International boundaries often influence spatial patterns of land use, society, culture, politics, and humanized landscapes. Geographers have long assumed that such borders can exert a shaping influence on human occupancy. As early as 1935, Derwent Whittlesey penned an article entitled “The Impress of Central Authority upon the Landscape,” a sentiment...
7. “Their Own Country”: Race, Gender, Landscape, and Colonization around the Forty-ninth Parallel, 1862–1900
In a September 1862 diary entry, Carolyn Abbott Tyler, a member of the 1862 Fisk expedition from Minnesota to Fort Benton, Montana, wrote that “every one [was] thankful the Blackfeet had gone [back] to their own country” after being in the region to hunt buffalo. A local Indian agent even warned the party not to winter in a certain valley because the...
Part 3. Seeking Sanctuary on Both Sides of the Line
Over the past two and a half centuries, many have viewed the borderlands of the United States and Canada as a place of refuge from persecution. For example, at the time of America’s War for Independence, despite “revolutionary” language about freedom of thought and ideas, thousands of loyalists to the Crown suffered persecution by other Americans who...
8. The Border, the Buffalo, and the Métis of Montana
In the late 1860s and early 1870s, large numbers of Plains Métis began to move into Montana to exploit the last large herds of buffalo in North America. The Métis are those descendants of native women and European men who forged a new identity in the fur trade that was neither Indian nor white. These Métis communities arose in various geographic locations...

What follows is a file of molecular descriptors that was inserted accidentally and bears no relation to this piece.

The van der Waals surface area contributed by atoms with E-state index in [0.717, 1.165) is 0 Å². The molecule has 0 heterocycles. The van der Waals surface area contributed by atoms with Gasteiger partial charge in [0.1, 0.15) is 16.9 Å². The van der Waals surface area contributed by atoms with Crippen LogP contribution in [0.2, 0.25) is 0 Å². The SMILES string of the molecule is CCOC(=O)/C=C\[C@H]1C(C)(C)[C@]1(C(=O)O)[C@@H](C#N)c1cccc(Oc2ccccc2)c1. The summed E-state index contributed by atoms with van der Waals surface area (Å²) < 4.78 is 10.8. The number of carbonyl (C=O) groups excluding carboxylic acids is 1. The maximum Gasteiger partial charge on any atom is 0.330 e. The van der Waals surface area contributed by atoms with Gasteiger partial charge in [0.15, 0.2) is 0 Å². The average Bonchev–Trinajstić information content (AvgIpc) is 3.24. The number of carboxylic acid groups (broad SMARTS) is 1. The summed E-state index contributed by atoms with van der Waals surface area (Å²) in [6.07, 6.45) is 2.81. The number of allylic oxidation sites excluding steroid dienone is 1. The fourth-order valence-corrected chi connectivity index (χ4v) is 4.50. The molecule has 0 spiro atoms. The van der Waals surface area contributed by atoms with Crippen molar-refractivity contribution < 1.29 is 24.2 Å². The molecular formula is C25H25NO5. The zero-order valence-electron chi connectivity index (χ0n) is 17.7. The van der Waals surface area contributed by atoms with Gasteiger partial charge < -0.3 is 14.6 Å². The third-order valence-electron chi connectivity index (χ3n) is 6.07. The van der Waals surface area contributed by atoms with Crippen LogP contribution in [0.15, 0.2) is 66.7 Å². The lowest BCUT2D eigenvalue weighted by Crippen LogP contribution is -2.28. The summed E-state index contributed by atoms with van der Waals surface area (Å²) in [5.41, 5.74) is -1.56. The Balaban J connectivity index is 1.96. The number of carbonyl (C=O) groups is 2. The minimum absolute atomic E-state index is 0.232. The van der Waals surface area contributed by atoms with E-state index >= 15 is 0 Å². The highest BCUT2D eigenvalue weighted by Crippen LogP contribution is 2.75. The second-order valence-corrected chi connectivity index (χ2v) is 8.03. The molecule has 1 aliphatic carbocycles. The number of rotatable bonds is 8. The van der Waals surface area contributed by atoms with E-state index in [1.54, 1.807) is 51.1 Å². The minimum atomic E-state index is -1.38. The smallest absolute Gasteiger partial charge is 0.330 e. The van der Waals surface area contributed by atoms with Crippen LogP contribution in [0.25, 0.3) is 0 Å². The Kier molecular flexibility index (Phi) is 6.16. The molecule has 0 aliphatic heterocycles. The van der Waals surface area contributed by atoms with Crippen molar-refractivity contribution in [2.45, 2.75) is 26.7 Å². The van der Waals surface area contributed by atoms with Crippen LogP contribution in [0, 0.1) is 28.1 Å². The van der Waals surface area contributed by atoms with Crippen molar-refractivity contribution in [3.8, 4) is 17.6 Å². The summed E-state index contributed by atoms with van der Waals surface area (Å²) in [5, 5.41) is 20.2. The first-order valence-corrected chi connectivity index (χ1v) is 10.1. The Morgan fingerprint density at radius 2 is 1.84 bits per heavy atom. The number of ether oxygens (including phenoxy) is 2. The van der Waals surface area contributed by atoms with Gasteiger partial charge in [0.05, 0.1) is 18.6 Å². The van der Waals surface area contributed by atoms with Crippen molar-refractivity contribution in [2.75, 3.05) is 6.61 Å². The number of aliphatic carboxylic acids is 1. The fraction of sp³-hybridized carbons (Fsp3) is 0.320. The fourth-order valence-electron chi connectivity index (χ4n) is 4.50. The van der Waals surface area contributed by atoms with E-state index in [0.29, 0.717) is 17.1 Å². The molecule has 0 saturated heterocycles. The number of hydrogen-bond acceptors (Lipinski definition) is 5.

9. Crossing the Line: Race, Nationality, and the Deportation of the “Canadian” Crees in the Canada–U.S. Borderlands, 1890–1900
On June 20, 1896, Montana District Court Judge C. H. Benton was handed a petition sworn by Buffalo Coat, a Cree man from Canada. Buffalo Coat claimed that forty soldiers from the Tenth U.S. Cavalry under the command of Lt. John J. Pershing had unlawfully and illegally detained him and thirty other Cree heads of family in a camp near Great...
10. Charles Ora Card and Mormon Settlement on the Northwestern Plains Borderlands
On a late September morning in 1886, Charles Ora Card of Logan, Utah, crossed the international boundary into Canada for only the second time in his life. His first visit to Canada fourteen years earlier had been a rather forgettable event—a nighttime trip across southern Ontario on his way from Buffalo to Detroit. But such was not the case this time, and upon...
Part 4. Farming, Industry, and Labor Interactions in the Borderlands
During the late nineteenth and early twentieth centuries interactions between the AmericanWest and western Canada increased. There was especially an increase in agricultural relations in the borderlands as American farmers migrated into western Canada responding to the ideology of the region being the “Last BestWest.” There have been some excellent studies...